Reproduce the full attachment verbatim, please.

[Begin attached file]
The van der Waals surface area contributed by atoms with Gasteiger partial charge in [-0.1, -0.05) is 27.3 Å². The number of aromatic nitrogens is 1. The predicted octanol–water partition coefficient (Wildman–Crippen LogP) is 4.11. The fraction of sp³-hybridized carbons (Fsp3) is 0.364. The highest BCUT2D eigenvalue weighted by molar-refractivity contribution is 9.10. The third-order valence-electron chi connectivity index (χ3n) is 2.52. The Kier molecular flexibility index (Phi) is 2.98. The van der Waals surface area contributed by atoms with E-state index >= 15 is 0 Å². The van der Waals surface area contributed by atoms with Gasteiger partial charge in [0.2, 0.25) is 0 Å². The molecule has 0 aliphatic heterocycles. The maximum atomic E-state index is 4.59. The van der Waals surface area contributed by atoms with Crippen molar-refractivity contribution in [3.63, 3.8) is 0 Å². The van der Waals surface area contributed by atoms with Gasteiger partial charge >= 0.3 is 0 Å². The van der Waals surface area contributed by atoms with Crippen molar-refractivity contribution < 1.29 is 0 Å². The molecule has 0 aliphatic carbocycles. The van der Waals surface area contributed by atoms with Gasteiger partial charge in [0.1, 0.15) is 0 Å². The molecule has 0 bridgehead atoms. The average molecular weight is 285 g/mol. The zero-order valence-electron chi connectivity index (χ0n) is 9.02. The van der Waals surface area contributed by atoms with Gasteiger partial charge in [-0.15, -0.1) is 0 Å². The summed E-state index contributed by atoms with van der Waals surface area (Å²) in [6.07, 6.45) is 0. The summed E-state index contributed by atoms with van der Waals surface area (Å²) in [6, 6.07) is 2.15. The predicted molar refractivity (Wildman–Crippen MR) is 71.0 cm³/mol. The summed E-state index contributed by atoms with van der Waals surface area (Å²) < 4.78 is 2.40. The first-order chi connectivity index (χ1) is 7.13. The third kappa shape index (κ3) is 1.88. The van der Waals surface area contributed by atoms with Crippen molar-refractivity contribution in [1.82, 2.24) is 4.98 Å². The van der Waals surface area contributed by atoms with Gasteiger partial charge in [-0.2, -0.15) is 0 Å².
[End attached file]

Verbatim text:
The van der Waals surface area contributed by atoms with Gasteiger partial charge in [-0.1, -0.05) is 27.3 Å². The number of aromatic nitrogens is 1. The predicted octanol–water partition coefficient (Wildman–Crippen LogP) is 4.11. The fraction of sp³-hybridized carbons (Fsp3) is 0.364. The highest BCUT2D eigenvalue weighted by molar-refractivity contribution is 9.10. The third-order valence-electron chi connectivity index (χ3n) is 2.52. The Kier molecular flexibility index (Phi) is 2.98. The van der Waals surface area contributed by atoms with E-state index >= 15 is 0 Å². The van der Waals surface area contributed by atoms with Gasteiger partial charge in [0.2, 0.25) is 0 Å². The molecule has 0 aliphatic heterocycles. The maximum atomic E-state index is 4.59. The van der Waals surface area contributed by atoms with Crippen molar-refractivity contribution in [3.63, 3.8) is 0 Å². The van der Waals surface area contributed by atoms with Gasteiger partial charge >= 0.3 is 0 Å². The van der Waals surface area contributed by atoms with Crippen molar-refractivity contribution < 1.29 is 0 Å². The molecule has 0 aliphatic carbocycles. The van der Waals surface area contributed by atoms with Gasteiger partial charge in [0.1, 0.15) is 0 Å². The molecule has 0 bridgehead atoms. The average molecular weight is 285 g/mol. The zero-order valence-electron chi connectivity index (χ0n) is 9.02. The van der Waals surface area contributed by atoms with Gasteiger partial charge in [-0.15, -0.1) is 0 Å². The summed E-state index contributed by atoms with van der Waals surface area (Å²) in [6.07, 6.45) is 0. The summed E-state index contributed by atoms with van der Waals surface area (Å²) in [6, 6.07) is 2.15. The predicted molar refractivity (Wildman–Crippen MR) is 71.0 cm³/mol. The summed E-state index contributed by atoms with van der Waals surface area (Å²) < 4.78 is 2.40. The first-order chi connectivity index (χ1) is 7.13. The third kappa shape index (κ3) is 1.88. The van der Waals surface area contributed by atoms with Crippen molar-refractivity contribution in [1.82, 2.24) is 4.98 Å². The van der Waals surface area contributed by atoms with Gasteiger partial charge in [-0.2, -0.15) is 0 Å².